Which will not hearken to the voice of charmers, charming ever so wisely.
Read Chapter 58
Augustine of Hippo
6. "Indignation to them after the similitude of a serpent" (ver. 4). A great thing ye are to hear. "Indignation to them after the similitude of a serpent." As if we had said, What is that which thou hast said? there followeth, "As if of a deaf asp." Whence deaf? "And closing its ears." Therefore deaf, because it closeth its ears. "And closing its ears." "Which will not hearken to the voice of men charming, and of the medicine medicated by the wise man" (ver. 5). As we have heard, because even men speak who have learned it with such research as they were able, but nevertheless it is a thing which the Spirit of God knoweth much better than any men. For it is not to no purpose that of this he hath spoken, but because it may chance that true is even that which we have heard of the asp. When the asp beginneth to be affected by the Marsian charmer, who calleth it forth with certain peculiar incantations, hear what it doeth. ...Give heed what is spoken to thee for a simile's sake, what is not...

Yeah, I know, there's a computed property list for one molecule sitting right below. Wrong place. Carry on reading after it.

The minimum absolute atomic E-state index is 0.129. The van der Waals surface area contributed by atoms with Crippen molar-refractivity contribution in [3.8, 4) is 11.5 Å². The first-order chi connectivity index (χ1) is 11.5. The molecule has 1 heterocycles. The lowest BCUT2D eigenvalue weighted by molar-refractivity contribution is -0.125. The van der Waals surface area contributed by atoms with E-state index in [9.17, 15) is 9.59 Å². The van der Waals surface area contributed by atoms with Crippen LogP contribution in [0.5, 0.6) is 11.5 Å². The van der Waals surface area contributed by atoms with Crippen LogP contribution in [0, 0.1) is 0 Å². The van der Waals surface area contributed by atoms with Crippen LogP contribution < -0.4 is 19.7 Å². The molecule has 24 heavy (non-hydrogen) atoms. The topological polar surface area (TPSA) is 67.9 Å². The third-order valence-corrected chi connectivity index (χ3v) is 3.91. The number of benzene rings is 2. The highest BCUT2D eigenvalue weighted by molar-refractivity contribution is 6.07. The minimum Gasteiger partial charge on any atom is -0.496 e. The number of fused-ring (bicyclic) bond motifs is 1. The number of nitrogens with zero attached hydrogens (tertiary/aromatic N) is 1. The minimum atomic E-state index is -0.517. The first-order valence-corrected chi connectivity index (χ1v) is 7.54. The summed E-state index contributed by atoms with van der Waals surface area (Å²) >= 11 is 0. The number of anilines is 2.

Wisely. "Cunningly. "Many read, qui incantatur a sapiente. (Calmet)
He does not approve of the magical art. (Menochius)
Serpents may naturally be affected with music. The torpid snake by incantation bursts. (Virgil, Ec. viii.; Bo chart v. 3. 385.) Parkhurst, chober. (Haydock)